History

Town of Dandridge History

Today downtown Dandridge is a National Historic District showcased by the second courthouse completed in 1845 of Greek Revival architecture. Four of the original taverns highlight the walking tour of the historic district – the Roper Tavern, Hickman Tavern, Shepherds’ Inn, and Thomas Tavern. Federal and Greek Revival dominate the early building styles, all with an unusual backdrop of the Dandridge Dike constructed.

 

The construction of Douglas Dam in 1942 flooded much of the best farmland in Jefferson County, and threatened to flood most all of downtown Dandridge, which was situated below the proposed reservoir’s high-water mark. Residents of the town successfully petitioned then-First Lady Eleanor Roosevelt, however, pointing out that Dandridge was the only town in the United States named for the wife of George Washington. The Tennessee Valley Authority constructed a saddle dam between downtown Dandridge and the lake. The dam rises almost immediately behind the Town Hall, and runs roughly parallel to Main Street.

 

Douglas Lake Quick Info
• River: French Broad River
• Surface Area: 30,400 Acres
• Shoreline: 550 Miles
• Length: 43 Miles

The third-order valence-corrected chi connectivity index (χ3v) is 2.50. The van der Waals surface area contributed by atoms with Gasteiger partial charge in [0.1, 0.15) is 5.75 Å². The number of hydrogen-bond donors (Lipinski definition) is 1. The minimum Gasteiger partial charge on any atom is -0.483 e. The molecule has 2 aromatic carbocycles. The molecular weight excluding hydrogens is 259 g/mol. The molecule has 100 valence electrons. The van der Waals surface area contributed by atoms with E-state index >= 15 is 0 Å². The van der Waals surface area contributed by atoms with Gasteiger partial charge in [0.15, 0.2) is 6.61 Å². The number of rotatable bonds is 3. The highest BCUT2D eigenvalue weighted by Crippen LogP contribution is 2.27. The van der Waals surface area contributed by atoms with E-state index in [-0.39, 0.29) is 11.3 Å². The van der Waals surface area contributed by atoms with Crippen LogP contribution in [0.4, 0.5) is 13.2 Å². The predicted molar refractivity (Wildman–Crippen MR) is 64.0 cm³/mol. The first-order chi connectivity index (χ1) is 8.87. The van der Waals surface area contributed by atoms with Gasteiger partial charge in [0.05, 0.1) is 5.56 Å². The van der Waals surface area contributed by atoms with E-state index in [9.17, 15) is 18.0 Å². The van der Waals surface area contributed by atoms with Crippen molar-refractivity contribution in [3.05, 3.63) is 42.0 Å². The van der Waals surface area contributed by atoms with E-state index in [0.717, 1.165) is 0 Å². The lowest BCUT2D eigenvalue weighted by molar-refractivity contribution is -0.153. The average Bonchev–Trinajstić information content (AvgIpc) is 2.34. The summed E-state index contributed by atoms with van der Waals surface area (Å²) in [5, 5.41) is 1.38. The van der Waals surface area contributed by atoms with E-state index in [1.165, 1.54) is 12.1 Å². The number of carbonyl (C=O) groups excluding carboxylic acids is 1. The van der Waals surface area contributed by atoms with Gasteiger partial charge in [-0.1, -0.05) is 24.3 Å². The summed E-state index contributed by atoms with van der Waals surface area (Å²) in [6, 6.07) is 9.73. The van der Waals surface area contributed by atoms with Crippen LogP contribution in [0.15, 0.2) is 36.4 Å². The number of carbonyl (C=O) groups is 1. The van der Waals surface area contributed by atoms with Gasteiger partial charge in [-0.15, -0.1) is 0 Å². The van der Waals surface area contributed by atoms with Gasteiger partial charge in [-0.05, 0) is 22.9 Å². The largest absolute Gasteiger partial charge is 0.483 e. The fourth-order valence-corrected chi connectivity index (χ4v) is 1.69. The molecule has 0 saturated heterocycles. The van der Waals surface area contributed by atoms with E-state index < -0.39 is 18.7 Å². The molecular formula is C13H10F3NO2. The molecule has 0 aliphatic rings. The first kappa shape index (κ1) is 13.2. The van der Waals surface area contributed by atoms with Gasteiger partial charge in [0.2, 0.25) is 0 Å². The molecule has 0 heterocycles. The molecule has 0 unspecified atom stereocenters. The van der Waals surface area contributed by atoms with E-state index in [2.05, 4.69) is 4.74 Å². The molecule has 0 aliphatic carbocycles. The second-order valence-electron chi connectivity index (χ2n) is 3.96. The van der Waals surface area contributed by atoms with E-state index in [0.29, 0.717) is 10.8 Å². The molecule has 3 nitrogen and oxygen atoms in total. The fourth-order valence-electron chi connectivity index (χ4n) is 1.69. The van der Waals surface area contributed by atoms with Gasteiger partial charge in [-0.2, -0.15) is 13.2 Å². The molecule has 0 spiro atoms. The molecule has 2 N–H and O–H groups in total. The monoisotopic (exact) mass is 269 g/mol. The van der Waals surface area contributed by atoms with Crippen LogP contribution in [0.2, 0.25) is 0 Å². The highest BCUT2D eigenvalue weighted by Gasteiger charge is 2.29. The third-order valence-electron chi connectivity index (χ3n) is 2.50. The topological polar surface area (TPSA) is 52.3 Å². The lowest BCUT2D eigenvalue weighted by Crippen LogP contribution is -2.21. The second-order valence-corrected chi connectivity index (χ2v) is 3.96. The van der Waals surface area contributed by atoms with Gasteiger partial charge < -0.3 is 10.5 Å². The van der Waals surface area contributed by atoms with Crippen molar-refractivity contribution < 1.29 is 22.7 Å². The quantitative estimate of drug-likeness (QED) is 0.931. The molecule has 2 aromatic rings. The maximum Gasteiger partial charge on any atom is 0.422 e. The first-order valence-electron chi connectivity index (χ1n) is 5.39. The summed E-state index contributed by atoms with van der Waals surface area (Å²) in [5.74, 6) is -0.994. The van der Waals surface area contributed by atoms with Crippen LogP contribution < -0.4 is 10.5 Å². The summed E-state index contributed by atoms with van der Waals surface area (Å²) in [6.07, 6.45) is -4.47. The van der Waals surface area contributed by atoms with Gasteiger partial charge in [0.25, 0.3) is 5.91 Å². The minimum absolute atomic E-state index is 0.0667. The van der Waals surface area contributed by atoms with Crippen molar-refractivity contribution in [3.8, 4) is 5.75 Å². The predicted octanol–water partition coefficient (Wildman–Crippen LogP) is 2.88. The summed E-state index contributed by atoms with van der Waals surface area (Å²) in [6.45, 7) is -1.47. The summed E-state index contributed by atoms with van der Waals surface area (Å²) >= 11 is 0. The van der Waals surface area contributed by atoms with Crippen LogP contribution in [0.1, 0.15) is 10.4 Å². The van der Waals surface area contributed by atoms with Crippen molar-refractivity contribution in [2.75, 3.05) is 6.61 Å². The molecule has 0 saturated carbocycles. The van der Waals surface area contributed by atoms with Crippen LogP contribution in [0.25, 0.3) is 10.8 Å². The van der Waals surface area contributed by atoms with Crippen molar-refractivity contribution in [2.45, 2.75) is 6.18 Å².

• Volume: 1,514,100 Acre Feet
• Drainage Area: 4,541 Square Miles

THE HISTORY OF SWANN’S

exerpt from Touring the East Tennessee Backroads by Carolyn Sakowski
…Retrace your route to U.S.25W.  It is 1.8 miles to the bridge across the French Broad.  On the right just before the bridge are the remains of Swannbrne.  At the road just before the bridge, you can turn in for a better view of the estate.  Actually, what remains is the Swannbrne guesthouse, which should give you some idea of how elaborate the main home was before it burned in 1959.

This estate was the home of the Alfred Swann family.  In 1866, he borrowed twenty-five dollars and began farming and trading.  Alfred eventually owned three farms totaling thirty-two hundred acres on both sides of the French Broad.

Swannburne, the third home of the Swann family, was constructed in the 1920s.  It was considered one of the showplaces of East Tennessee before it burned.  Frances Burnett Swann was the mistress of the house for years.  Her letter-writing efforts were influential in the building of the dike that saved the town of Dandridge when the TVA dammed the river to make Douglas Lake.”

exerpt from http://en.wikipedia.org/wiki/Dandridge,_Tennessee
“…The French Broad Baptist Church is where the Swann family is buried.  This church is across the lake from Swann’s Marina.”

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